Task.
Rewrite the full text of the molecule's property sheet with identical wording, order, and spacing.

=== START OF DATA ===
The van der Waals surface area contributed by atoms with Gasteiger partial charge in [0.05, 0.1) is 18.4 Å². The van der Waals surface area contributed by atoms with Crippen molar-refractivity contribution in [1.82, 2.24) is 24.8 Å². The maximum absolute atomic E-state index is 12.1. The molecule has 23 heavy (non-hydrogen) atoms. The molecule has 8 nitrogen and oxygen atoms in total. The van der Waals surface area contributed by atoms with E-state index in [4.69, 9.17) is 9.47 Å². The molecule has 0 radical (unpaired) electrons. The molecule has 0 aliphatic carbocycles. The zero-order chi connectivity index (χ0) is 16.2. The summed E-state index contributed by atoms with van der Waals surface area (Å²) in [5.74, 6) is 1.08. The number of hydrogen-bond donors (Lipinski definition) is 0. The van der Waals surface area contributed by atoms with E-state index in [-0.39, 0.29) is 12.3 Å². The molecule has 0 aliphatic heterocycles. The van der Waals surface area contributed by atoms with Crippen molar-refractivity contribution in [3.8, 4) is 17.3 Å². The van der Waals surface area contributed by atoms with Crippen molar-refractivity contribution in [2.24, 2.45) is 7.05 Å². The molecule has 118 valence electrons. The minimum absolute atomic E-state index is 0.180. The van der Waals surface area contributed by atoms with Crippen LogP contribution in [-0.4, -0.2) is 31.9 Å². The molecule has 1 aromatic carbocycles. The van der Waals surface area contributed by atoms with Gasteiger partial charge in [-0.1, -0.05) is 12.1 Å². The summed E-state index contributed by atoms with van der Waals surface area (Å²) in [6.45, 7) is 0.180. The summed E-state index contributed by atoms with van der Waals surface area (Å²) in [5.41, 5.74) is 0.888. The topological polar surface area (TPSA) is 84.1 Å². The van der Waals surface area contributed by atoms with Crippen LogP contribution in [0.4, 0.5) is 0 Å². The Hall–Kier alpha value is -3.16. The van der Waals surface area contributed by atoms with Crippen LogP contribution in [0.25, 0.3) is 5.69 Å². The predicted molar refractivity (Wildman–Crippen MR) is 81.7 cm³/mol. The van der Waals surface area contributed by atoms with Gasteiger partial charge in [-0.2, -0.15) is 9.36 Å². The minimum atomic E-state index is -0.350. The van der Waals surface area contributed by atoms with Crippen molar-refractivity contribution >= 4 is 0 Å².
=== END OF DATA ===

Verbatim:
The van der Waals surface area contributed by atoms with Gasteiger partial charge in [0.05, 0.1) is 18.4 Å². The van der Waals surface area contributed by atoms with Crippen molar-refractivity contribution in [1.82, 2.24) is 24.8 Å². The maximum absolute atomic E-state index is 12.1. The molecule has 23 heavy (non-hydrogen) atoms. The molecule has 8 nitrogen and oxygen atoms in total. The van der Waals surface area contributed by atoms with E-state index in [4.69, 9.17) is 9.47 Å². The molecule has 0 radical (unpaired) electrons. The molecule has 0 aliphatic carbocycles. The zero-order chi connectivity index (χ0) is 16.2. The summed E-state index contributed by atoms with van der Waals surface area (Å²) in [5.74, 6) is 1.08. The number of hydrogen-bond donors (Lipinski definition) is 0. The van der Waals surface area contributed by atoms with E-state index in [-0.39, 0.29) is 12.3 Å². The molecule has 0 aliphatic heterocycles. The van der Waals surface area contributed by atoms with Crippen molar-refractivity contribution in [3.8, 4) is 17.3 Å². The van der Waals surface area contributed by atoms with Crippen molar-refractivity contribution in [2.24, 2.45) is 7.05 Å². The molecule has 118 valence electrons. The minimum absolute atomic E-state index is 0.180. The van der Waals surface area contributed by atoms with Crippen LogP contribution in [-0.4, -0.2) is 31.9 Å². The molecule has 1 aromatic carbocycles. The van der Waals surface area contributed by atoms with Gasteiger partial charge in [-0.1, -0.05) is 12.1 Å². The summed E-state index contributed by atoms with van der Waals surface area (Å²) in [6.45, 7) is 0.180. The summed E-state index contributed by atoms with van der Waals surface area (Å²) in [5.41, 5.74) is 0.888. The topological polar surface area (TPSA) is 84.1 Å². The van der Waals surface area contributed by atoms with Crippen LogP contribution in [0.4, 0.5) is 0 Å². The Hall–Kier alpha value is -3.16. The van der Waals surface area contributed by atoms with Crippen LogP contribution in [0.25, 0.3) is 5.69 Å². The predicted molar refractivity (Wildman–Crippen MR) is 81.7 cm³/mol. The van der Waals surface area contributed by atoms with Gasteiger partial charge in [-0.2, -0.15) is 9.36 Å². The minimum atomic E-state index is -0.350. The van der Waals surface area contributed by atoms with Crippen molar-refractivity contribution >= 4 is 0 Å².